CrowdFund Beat News Wire, PRESS RELEASE
California Management Review Publishes Special Issue on Crowdfunding
Popular opinion suggests that major crowdfunding platforms serve to democratize the process of innovation, enabling entrepreneurs and creators in a way that could not be supported under traditional models. But emerging research paints a more nuanced picture.
The popularity of crowdfunding among entrepreneurs and investors has opened up new opportunities that would not have been possible in the pre-internet era. For example, pre-sales on Kickstarter allow would-be creators to get a sense of demand for their product before investing heavily in development and manufacturing. Other crowd-based platforms like LendingClub actively seek to subvert existing financial institutions by facilitating peer-to-peer lending.
“Crowdfunding offers something other funding mechanisms do not—a way to democratize access to the capital needed to commercialize and distribute innovation.”
As a rapidly emerging and evolving phenomenon, crowdfunding is still being studied extensively. A new collection of articles published in the latest issue of California Management Review highlights the strengths and weaknesses of crowdfunding as it exists today.
In 2014, musician and entrepreneur Jack Conte published a blog post describing the financials of his band Pomplamoose’s 28-day U.S. tour. Conte explained that despite selling out shows at many historic venues, the band actually lost over $11,000 on tour, providing evidence of the decline in the music industry. To combat this trend, Conte founded a new crowdfunding platform, Patreon, that allows supporters to send a defined amount of money to artists each time they release new material. He hoped that this would allow fellow creators to make a living in the new digital economy.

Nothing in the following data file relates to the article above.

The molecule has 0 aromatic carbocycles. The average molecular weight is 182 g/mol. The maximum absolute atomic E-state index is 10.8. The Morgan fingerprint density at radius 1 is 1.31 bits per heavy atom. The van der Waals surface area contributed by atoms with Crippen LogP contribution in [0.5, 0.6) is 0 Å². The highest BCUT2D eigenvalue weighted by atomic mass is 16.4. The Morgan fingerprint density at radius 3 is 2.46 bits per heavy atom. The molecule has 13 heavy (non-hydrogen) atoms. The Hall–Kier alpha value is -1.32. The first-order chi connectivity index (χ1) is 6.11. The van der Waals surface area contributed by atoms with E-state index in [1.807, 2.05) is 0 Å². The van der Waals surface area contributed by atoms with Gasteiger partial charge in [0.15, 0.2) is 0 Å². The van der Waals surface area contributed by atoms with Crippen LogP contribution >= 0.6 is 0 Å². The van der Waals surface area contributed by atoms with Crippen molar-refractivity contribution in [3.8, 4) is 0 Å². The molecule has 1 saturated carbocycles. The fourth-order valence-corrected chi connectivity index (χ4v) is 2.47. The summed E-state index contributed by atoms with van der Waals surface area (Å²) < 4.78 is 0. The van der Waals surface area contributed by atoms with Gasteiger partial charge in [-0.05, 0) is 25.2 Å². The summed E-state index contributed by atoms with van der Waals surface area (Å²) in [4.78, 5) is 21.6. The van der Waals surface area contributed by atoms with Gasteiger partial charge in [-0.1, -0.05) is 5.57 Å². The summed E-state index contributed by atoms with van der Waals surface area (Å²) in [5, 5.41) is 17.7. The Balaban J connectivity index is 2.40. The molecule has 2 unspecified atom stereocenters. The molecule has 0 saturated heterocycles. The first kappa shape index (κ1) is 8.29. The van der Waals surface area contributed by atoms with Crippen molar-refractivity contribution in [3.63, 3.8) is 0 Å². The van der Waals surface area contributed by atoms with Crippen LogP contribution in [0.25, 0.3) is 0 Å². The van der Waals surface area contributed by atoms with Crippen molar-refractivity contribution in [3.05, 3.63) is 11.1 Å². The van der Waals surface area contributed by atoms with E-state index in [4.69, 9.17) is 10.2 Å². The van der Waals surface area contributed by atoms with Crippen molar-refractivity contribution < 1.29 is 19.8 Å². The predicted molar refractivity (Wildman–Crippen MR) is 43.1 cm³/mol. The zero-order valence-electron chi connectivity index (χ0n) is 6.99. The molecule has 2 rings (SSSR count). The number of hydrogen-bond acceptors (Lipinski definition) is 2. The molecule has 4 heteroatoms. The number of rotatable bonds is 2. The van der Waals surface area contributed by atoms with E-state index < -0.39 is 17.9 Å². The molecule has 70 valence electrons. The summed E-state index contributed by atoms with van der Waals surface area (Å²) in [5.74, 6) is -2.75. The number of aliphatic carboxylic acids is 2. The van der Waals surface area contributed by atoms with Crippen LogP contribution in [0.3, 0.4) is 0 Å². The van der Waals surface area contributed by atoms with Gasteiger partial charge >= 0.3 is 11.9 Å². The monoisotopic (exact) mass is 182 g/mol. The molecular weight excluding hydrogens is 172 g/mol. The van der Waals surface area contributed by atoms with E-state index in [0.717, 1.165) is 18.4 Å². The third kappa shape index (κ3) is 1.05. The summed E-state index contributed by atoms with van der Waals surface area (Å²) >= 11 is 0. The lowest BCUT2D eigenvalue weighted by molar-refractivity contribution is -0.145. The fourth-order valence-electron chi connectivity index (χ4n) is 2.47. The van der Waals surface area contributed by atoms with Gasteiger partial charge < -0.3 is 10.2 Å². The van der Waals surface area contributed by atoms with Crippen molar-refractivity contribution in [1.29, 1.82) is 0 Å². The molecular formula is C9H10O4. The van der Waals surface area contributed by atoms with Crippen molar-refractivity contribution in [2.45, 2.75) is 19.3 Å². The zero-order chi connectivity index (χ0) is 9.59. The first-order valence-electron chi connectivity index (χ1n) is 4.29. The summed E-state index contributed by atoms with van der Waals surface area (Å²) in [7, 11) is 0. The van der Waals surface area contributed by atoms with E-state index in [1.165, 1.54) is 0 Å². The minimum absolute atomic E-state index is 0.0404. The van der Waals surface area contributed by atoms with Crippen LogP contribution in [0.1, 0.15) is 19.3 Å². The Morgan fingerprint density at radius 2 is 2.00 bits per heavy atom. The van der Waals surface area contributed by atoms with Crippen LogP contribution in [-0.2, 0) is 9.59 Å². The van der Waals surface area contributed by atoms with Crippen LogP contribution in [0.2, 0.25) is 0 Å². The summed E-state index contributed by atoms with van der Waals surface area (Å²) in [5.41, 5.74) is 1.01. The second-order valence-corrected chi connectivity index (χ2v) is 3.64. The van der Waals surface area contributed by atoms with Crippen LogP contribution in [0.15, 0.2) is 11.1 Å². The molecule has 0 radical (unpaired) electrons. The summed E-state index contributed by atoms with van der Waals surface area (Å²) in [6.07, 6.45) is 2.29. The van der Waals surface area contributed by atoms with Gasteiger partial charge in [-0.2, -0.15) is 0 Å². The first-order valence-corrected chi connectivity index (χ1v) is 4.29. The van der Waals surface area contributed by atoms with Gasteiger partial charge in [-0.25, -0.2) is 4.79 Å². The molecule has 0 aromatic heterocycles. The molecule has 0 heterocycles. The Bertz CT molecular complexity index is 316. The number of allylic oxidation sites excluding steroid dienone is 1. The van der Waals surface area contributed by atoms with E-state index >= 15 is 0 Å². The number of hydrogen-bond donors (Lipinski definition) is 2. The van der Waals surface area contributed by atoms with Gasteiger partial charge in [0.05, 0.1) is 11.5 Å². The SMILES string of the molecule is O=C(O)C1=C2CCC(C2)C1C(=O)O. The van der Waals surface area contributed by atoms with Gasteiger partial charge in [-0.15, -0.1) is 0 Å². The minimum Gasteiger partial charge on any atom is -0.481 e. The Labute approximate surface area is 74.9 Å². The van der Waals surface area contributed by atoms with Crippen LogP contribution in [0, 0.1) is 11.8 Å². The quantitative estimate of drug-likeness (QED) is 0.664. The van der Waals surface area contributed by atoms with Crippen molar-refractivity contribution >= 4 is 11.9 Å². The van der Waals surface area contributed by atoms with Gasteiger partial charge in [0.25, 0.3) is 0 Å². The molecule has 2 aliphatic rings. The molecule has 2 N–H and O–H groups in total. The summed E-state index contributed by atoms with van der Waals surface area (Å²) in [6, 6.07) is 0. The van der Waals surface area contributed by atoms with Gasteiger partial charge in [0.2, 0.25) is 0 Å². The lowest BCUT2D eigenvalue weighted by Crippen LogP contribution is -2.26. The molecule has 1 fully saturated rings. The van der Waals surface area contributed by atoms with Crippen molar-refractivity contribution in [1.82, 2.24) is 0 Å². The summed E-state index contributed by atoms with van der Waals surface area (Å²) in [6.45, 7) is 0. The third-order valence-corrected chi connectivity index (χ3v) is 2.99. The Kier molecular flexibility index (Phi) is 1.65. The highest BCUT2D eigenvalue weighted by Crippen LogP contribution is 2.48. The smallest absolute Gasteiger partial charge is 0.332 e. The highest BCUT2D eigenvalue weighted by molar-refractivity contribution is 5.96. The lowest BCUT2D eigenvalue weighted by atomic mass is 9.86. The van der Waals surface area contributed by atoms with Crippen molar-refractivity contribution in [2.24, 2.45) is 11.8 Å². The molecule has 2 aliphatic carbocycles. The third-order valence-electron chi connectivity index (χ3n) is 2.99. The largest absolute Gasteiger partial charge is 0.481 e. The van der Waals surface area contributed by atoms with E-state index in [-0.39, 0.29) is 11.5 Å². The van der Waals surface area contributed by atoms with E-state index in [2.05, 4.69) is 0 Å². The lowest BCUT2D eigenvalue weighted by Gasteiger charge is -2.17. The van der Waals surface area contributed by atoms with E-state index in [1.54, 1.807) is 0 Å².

Conte is on the right track. Earlier this month, Patreon raised an additional $30 million in Series B funding. The platform joins a stable of successful crowdfunding websites like Kickstarter and Indiegogo, which have famously funded a wide variety of projects ranging from the production of albums and short films to 3D printers and smartwatches. While Conte’s success cannot be disputed, a major question remains: can crowdfunding become a solution for everybody, or just a handful of outliers?
SPECIAL ISSUE Crowdfunding
In the past, launching a company and shipping a product was something that could only be done by those who had money, or those who could attract investment from venture capitalists. But things are changing. The advent of crowdfunding platforms — internet-based marketplaces that connect those seeking funds with hundreds if not thousands of supporters — has been greeted with enthusiasm by entrepreneurs, policymakers, and the general public alike. Their enthusiasm is understandable: today, normal people can invest in ideas that they think might gain broad appeal. But crowdfunding remains an emerging and evolving phenomenon that is not well understood. Far from a fad, this mega trend is here to stay — and has broad implications across many industries.